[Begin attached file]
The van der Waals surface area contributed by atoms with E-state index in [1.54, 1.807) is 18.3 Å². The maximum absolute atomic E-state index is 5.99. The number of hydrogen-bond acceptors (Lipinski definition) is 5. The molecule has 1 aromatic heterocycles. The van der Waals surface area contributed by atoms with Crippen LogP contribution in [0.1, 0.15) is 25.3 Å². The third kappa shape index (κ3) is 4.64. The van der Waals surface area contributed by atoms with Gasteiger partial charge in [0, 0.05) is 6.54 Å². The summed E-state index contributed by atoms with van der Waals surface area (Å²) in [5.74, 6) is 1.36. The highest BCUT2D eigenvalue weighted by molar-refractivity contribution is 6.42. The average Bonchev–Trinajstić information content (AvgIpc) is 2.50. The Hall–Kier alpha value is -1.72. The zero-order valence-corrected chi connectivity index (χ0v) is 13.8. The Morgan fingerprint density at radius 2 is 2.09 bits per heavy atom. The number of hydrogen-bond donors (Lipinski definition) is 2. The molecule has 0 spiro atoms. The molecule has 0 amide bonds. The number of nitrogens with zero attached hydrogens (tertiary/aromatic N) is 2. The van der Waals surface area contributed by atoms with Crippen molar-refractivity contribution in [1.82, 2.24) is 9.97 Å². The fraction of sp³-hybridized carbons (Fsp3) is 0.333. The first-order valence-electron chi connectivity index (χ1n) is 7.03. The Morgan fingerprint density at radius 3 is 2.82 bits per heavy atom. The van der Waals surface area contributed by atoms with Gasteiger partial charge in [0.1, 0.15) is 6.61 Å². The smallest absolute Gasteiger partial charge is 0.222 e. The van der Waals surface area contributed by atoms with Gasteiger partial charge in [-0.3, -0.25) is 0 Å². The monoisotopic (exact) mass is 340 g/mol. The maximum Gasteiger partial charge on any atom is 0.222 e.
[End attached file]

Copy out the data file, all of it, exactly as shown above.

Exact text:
The van der Waals surface area contributed by atoms with E-state index in [1.54, 1.807) is 18.3 Å². The maximum absolute atomic E-state index is 5.99. The number of hydrogen-bond acceptors (Lipinski definition) is 5. The molecule has 1 aromatic heterocycles. The van der Waals surface area contributed by atoms with Crippen LogP contribution in [0.1, 0.15) is 25.3 Å². The third kappa shape index (κ3) is 4.64. The van der Waals surface area contributed by atoms with Gasteiger partial charge in [0, 0.05) is 6.54 Å². The summed E-state index contributed by atoms with van der Waals surface area (Å²) in [5.74, 6) is 1.36. The highest BCUT2D eigenvalue weighted by molar-refractivity contribution is 6.42. The average Bonchev–Trinajstić information content (AvgIpc) is 2.50. The Hall–Kier alpha value is -1.72. The zero-order valence-corrected chi connectivity index (χ0v) is 13.8. The Morgan fingerprint density at radius 2 is 2.09 bits per heavy atom. The number of hydrogen-bond donors (Lipinski definition) is 2. The molecule has 0 spiro atoms. The molecule has 0 amide bonds. The number of nitrogens with zero attached hydrogens (tertiary/aromatic N) is 2. The van der Waals surface area contributed by atoms with Crippen molar-refractivity contribution in [1.82, 2.24) is 9.97 Å². The fraction of sp³-hybridized carbons (Fsp3) is 0.333. The first-order valence-electron chi connectivity index (χ1n) is 7.03. The Morgan fingerprint density at radius 3 is 2.82 bits per heavy atom. The van der Waals surface area contributed by atoms with Gasteiger partial charge in [0.1, 0.15) is 6.61 Å². The smallest absolute Gasteiger partial charge is 0.222 e. The van der Waals surface area contributed by atoms with Gasteiger partial charge in [-0.3, -0.25) is 0 Å². The monoisotopic (exact) mass is 340 g/mol. The maximum Gasteiger partial charge on any atom is 0.222 e.